Panel Makers to Face Revenue Challenges in Q4 as Prices Keep Falling


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Prices of TV panels continue to drop and are approaching to the products’ cash costs, according to the latest report from WitsView, a division of TrendForce. The pressure relating to business operation is going to multiply for panel makers as they go into the fourth quarter.

WitsView says prices of LCD TV panels steadily increased from the second quarter of 2014 to the start of this year, generating sizable profit for panel makers. However, the depreciation of foreign currencies since the end of this first quarter has slowed down the sales of branded LCD TV sets in Europe and the emerging markets. With profits turning to losses, branded TV vendors have scaled back their panel demand, leading to rising inventory level and falling prices. Hence, the panel market is not showing signs of recovery despite the arrival of the traditional peak season. Since excess inventories need time to be cleared out and Chinese panel makers are still expanding their capacities, the current price downtrend is likely to persist and influence panel purchasers’ decisions. In sum, the panel market’s performance will become even more conservative in this fourth quarter.

TV panels have had a noticeable price decrease with the average decline between the start of this year and present being almost 15%. Among the products, the 32-inch HD OC (open-cell) and the 55-inch FHD OC panels have suffered the worst with their declines respectively at 25% and 16%. The price of the 32-inch HD OC panels has dived from US$93 at the start of this year to US$69 in the first half of September. It is expected to keep falling during this quarter to around US$67, which is below the average total cost of US$70~71 and the average cash cost of US$59~60. As for the 55-inch FHD OC panels, their average price has dropped to US$225 in the first half of September and is nearing their average total cost of US$216~217 (their average cash cost is around US$176~177). WitsView expects the average price of this product segment to fall through its total cost level in October. Panels of other sizes from the 39.5- to the 50-inch still have US$20~45 differences between their prices and total costs. Panel makers therefore will depend mainly on them for profits.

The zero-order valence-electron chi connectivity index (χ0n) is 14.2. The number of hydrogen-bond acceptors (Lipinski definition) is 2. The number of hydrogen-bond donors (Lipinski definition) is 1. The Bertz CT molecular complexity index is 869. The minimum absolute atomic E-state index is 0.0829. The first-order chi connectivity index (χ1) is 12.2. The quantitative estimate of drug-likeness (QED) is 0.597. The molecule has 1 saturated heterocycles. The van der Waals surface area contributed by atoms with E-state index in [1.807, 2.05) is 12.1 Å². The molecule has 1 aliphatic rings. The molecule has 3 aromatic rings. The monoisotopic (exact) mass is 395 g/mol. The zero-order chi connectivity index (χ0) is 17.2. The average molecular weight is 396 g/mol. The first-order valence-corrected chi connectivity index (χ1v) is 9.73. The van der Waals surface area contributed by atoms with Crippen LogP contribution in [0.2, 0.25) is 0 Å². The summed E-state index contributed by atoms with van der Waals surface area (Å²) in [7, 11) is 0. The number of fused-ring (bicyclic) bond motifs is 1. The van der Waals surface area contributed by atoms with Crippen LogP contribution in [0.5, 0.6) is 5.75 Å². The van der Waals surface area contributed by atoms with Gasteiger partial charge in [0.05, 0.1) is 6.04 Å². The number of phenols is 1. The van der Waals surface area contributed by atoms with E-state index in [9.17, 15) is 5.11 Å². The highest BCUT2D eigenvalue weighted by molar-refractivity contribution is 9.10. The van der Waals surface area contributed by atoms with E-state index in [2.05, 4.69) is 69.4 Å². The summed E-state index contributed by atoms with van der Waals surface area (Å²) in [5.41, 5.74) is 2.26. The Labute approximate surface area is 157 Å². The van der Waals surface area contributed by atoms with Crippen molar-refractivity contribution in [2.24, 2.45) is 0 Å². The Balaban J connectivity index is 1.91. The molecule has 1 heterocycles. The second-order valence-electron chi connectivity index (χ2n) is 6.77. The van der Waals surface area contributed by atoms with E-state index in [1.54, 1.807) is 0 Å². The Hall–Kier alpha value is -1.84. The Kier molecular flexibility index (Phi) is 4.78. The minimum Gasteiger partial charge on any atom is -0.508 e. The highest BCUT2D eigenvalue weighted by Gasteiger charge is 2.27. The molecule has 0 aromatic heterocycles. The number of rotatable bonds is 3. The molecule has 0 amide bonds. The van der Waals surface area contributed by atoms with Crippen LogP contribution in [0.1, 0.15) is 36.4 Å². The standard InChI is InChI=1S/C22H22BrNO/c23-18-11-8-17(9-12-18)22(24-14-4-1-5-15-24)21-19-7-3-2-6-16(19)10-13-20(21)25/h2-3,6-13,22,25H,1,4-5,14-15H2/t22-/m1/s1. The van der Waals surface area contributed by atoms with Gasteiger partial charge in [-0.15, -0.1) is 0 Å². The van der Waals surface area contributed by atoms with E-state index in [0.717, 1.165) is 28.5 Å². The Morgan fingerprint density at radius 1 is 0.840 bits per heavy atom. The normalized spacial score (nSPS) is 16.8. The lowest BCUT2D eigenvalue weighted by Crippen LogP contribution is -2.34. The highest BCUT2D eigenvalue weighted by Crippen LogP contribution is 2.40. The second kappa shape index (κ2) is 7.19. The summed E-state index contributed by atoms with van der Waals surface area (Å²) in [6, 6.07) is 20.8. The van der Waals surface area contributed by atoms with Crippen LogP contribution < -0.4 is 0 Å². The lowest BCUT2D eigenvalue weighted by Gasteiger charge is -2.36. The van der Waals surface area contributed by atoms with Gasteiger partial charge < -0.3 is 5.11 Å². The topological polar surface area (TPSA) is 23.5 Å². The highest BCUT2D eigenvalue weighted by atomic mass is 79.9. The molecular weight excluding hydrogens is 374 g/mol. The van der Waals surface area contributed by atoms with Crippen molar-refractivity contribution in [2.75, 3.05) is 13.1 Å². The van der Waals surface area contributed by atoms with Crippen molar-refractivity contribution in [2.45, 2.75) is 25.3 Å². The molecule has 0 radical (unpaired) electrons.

Though the general price decline in the TV panel market is unlikely to ease, there is still some room for profitability. Cutting production is the quickest and most effective way of dealing with continuing oversupply and downward price pressure. Nonetheless, this practice can also impact the growth and profitability of the panel market. Taiwanese and South Korean panel makers have a cost advantage over their Chinese competitors when it comes to Gen-8.5 production as their fabs are near the end of their amortization period. Looking ahead, WitsView expects overcapacity, diminishing demand, falling prices and weak profits to remain as serious issues for the panel market in the fourth quarter.

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